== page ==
South Asia: The importance of witness protection in criminal proceedings
Witness protection is an important mechanism in criminal justice proceedings that can help States to bring criminals to justice, especially in cases of organized crime and terrorism.
In order to strengthen their capacity to more effectively prosecute the perpetrators of terrorist attacks, many countries have established and use witness protection measures in order to ensure that critical testimony is available as part of related criminal proceedings. Witness protection covers a range of possible measures, including the concealment of a witnesses' identity or those of his/her family, the use of video-conferencing during the trial, anonymous testimony, physical protection and others. Where necessary, full-fledged witness protection programmes may also include the physical relocation of a witness, the change of their identity as well as their socio- economic reintegration into a new life.
On 7 and 8 October 2013, in Kathmandu, Nepal, the United Nations Office on Drugs and Crime (UNODC), through its Terrorism Prevention Branch and its Regional Office for South Asia, held, in cooperation with the Counter - Terrorism Committee's Executive Directorate (CTED), a Regional Workshop on "Strengthening Criminal Justice Responses for the Protection and Support of Witnesses and Victims in Criminal proceedings related to Terrorism". Eight SAARC countries Afghanistan, Bangladesh, Bhutan, India, Maldives, Nepal, Sri Lanka and Pakistan participated in the workshop with delegates from the police, prosecution and justice sectors.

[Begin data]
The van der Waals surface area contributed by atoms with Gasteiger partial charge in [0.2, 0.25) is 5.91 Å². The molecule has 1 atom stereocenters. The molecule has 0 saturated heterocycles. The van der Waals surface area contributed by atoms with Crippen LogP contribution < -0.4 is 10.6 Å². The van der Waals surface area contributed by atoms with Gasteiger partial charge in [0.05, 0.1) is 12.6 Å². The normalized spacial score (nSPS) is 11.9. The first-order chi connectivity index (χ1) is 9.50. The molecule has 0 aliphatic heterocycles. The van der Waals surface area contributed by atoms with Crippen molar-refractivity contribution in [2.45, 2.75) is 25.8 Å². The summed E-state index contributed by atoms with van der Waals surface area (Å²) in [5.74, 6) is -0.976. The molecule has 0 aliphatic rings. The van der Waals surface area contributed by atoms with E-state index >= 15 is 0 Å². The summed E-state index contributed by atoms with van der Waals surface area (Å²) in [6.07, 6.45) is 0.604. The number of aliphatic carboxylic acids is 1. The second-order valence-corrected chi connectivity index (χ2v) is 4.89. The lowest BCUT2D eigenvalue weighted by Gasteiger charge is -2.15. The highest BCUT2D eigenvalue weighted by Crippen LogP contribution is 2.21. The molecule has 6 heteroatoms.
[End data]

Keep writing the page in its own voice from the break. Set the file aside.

During the two days, workshop participants provided an overview of how each country is dealing with terrorism, organized crime and witness protection in their national legal and institutional systems. Experts from Austria and Indonesia explained the nature, scope, success, and challenges of their national witness protection programmes. UNODC and CTED provided information on their on-going work related to the implementation of various Conventions and Security Council Resolutions relevant to countering and prosecuting acts of terrorism.
During the workshop, the role of victims in criminal proceedings, as well as their need for support and protection emerged as an important, but often neglected aspect that needs increased attention. Although some countries have established measures that recognize and support the role of victims in criminal proceedings, and to provide them with adequate compensation, such recognition and support through specific legislation and policies is still absent in many countries. Accordingly, UNODC and CTED are now including the protection and support of witnesses and victims as part of their ongoing work with SAARC countries in South Asia interested in strengthening their national capacity to successfully prosecute the perpetrators of terrorist attacks.
The workshop was possible thanks to the financial support from the Government of the United States of America.
Click here to read: The Criminal Justice Response to Support Victims of Acts of Terrorism